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UCT IT Management short course

After 10 weeks of study, thought provoking questions as well as the odd bit of frustration, I finally finished off the last module of my UCT IT Management short course last night. Offered in partnership between the University of Cape Town and a private company called GetSmarter, the course is aimed at widening the knowledge of IT managers of all walks. There are a wide range of other courses on offer from the site, ranging from 8 – 10 weeks, all of them offered online. I decided to do the management course in the hope that I would pick up some new skills and get some new ideas, since these days I’m doing a lot more management rather than just purely technical work. Shaping budgets and policy is something new to me, so all the more reason I was eager to take the course.

The IT course is 10 weeks long as mentioned, so a week for every module. The entire course is run through GetSmarter’s VLE, which is a heavily modified version of Moodle. 5 of the 10 modules are tested via online quizzes of the usual fare i.e. multiple choice, True/False, pick the correct one etc. The other 5 modules are written assignments where you download a document with a case scenario in it as well as questions. From there you have to answer questions as well outline various scenarios, all while watching a line count per answer. Once completed, these documents are uploaded back into the VLE for marking.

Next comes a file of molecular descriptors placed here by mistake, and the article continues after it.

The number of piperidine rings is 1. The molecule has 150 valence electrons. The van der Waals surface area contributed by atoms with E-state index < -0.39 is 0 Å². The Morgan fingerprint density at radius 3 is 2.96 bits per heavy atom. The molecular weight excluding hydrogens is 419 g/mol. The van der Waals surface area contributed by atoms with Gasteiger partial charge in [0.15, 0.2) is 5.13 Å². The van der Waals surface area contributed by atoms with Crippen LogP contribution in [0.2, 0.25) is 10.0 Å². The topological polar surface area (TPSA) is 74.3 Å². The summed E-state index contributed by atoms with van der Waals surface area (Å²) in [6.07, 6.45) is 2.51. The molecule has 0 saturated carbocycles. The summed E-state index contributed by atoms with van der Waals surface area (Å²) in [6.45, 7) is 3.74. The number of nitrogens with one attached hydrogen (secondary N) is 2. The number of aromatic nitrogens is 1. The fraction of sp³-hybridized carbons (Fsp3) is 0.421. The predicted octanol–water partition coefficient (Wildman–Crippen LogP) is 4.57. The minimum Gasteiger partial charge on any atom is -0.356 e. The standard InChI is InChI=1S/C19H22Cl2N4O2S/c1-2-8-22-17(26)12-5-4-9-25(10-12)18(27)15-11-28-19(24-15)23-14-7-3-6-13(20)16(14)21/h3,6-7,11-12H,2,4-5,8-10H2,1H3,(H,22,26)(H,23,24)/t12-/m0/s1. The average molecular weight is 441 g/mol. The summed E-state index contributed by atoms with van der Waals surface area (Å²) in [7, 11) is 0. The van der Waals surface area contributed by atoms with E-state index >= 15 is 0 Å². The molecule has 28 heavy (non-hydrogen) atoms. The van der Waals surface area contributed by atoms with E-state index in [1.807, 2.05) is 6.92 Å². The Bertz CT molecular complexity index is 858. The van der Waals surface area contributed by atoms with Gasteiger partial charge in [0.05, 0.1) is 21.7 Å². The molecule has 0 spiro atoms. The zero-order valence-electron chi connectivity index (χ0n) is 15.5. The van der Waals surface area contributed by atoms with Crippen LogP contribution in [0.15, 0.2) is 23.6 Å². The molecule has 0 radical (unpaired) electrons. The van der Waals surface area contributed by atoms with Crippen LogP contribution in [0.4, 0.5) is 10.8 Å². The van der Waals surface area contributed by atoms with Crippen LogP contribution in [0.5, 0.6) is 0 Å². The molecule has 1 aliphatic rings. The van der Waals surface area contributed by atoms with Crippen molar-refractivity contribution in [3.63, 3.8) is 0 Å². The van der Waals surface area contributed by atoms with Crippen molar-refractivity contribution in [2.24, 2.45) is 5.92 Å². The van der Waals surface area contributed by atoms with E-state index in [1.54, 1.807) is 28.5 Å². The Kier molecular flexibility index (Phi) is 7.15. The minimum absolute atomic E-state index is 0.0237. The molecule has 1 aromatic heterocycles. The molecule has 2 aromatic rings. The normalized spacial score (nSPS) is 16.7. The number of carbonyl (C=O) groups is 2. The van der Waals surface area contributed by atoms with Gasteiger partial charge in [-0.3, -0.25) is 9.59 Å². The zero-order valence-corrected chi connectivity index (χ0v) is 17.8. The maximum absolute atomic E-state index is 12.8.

I found that as the course went past the half way mark and into week 6, the content of the course became quite theoretical and abstract and dealt less with current trends and topics. Coming from a network administrator’s position in a school, a large amount of the terms and concepts I was exposed to were completely new to me. Changing my thinking to think along business lines proved to be quite a challenge, since the corporate world moves quite differently than the educational world. I know that out of the 10 modules, module 3 was definitely my least favourite, as it was incredibly densely packed with jargon and enormous amounts of theoretical knowledge.

Overall, I think the course is worth the money asked for it, extra studies are always good in jogging the brain out of its set ways. However, if you are new to network administration or IT, it’s definitely not the course for you – more vendor qualifications are appropriate in that case. This course is more for techies and admins who are moving up towards managing IT in their place of work, though as mentioned the course is almost completely focussed on the corporate world.

On an unrelated note, the course also showed me that Moodle can definitely work if enough effort is put into it – custom theme, disabling many end user features and so on. My experience is limited, but it’s been the best Moodle experience I’ve ever had.

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